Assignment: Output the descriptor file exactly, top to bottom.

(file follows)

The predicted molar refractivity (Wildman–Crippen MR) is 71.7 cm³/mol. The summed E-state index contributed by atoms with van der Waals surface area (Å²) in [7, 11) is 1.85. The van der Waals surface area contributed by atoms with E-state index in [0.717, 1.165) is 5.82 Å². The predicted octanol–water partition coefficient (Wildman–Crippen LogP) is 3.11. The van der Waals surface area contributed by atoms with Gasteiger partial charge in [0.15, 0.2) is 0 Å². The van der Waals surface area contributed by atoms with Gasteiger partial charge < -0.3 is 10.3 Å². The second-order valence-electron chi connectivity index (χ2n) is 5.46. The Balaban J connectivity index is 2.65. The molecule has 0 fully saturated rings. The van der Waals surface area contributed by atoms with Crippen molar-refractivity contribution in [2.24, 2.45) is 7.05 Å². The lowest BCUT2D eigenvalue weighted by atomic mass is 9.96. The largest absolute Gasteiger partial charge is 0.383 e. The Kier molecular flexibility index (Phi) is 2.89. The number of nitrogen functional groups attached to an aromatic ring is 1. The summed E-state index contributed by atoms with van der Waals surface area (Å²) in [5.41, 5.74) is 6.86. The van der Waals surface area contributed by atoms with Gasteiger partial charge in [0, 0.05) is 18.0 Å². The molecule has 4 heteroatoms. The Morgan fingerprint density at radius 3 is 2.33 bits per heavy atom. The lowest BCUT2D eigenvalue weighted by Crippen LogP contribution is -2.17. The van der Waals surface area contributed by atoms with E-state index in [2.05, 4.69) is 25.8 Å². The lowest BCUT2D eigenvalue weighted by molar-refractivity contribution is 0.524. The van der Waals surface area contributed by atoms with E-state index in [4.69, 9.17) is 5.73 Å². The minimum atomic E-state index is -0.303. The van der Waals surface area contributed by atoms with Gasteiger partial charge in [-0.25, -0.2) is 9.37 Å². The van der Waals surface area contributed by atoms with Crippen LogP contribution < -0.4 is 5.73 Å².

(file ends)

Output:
The predicted molar refractivity (Wildman–Crippen MR) is 71.7 cm³/mol. The summed E-state index contributed by atoms with van der Waals surface area (Å²) in [7, 11) is 1.85. The van der Waals surface area contributed by atoms with E-state index in [0.717, 1.165) is 5.82 Å². The predicted octanol–water partition coefficient (Wildman–Crippen LogP) is 3.11. The van der Waals surface area contributed by atoms with Gasteiger partial charge in [0.15, 0.2) is 0 Å². The van der Waals surface area contributed by atoms with Gasteiger partial charge < -0.3 is 10.3 Å². The second-order valence-electron chi connectivity index (χ2n) is 5.46. The Balaban J connectivity index is 2.65. The molecule has 0 fully saturated rings. The van der Waals surface area contributed by atoms with Crippen molar-refractivity contribution in [2.24, 2.45) is 7.05 Å². The lowest BCUT2D eigenvalue weighted by atomic mass is 9.96. The largest absolute Gasteiger partial charge is 0.383 e. The Kier molecular flexibility index (Phi) is 2.89. The number of nitrogen functional groups attached to an aromatic ring is 1. The summed E-state index contributed by atoms with van der Waals surface area (Å²) in [5.41, 5.74) is 6.86. The van der Waals surface area contributed by atoms with Gasteiger partial charge in [0, 0.05) is 18.0 Å². The molecule has 4 heteroatoms. The Morgan fingerprint density at radius 3 is 2.33 bits per heavy atom. The lowest BCUT2D eigenvalue weighted by Crippen LogP contribution is -2.17. The van der Waals surface area contributed by atoms with E-state index in [2.05, 4.69) is 25.8 Å². The lowest BCUT2D eigenvalue weighted by molar-refractivity contribution is 0.524. The van der Waals surface area contributed by atoms with E-state index in [4.69, 9.17) is 5.73 Å². The minimum atomic E-state index is -0.303. The van der Waals surface area contributed by atoms with Gasteiger partial charge in [-0.25, -0.2) is 9.37 Å². The van der Waals surface area contributed by atoms with Crippen LogP contribution < -0.4 is 5.73 Å².